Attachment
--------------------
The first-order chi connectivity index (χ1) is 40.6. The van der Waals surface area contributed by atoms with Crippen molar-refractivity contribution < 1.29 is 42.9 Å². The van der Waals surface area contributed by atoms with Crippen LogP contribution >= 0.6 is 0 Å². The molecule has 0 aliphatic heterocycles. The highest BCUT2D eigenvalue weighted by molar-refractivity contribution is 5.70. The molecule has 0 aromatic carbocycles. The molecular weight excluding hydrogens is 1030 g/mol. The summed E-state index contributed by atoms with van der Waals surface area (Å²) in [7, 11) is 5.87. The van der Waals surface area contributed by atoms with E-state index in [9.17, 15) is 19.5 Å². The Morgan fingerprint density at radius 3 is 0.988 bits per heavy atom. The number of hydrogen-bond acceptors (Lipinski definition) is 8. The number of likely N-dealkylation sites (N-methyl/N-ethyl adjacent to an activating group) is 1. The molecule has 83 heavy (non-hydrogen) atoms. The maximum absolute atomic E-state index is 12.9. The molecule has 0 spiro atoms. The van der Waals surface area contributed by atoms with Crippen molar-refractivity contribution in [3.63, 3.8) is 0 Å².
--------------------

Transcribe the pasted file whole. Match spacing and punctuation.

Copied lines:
The first-order chi connectivity index (χ1) is 40.6. The van der Waals surface area contributed by atoms with Crippen molar-refractivity contribution < 1.29 is 42.9 Å². The van der Waals surface area contributed by atoms with Crippen LogP contribution >= 0.6 is 0 Å². The molecule has 0 aliphatic heterocycles. The highest BCUT2D eigenvalue weighted by molar-refractivity contribution is 5.70. The molecule has 0 aromatic carbocycles. The molecular weight excluding hydrogens is 1030 g/mol. The summed E-state index contributed by atoms with van der Waals surface area (Å²) in [7, 11) is 5.87. The van der Waals surface area contributed by atoms with E-state index in [9.17, 15) is 19.5 Å². The Morgan fingerprint density at radius 3 is 0.988 bits per heavy atom. The number of hydrogen-bond acceptors (Lipinski definition) is 8. The number of likely N-dealkylation sites (N-methyl/N-ethyl adjacent to an activating group) is 1. The molecule has 83 heavy (non-hydrogen) atoms. The maximum absolute atomic E-state index is 12.9. The molecule has 0 spiro atoms. The van der Waals surface area contributed by atoms with Crippen molar-refractivity contribution in [3.63, 3.8) is 0 Å².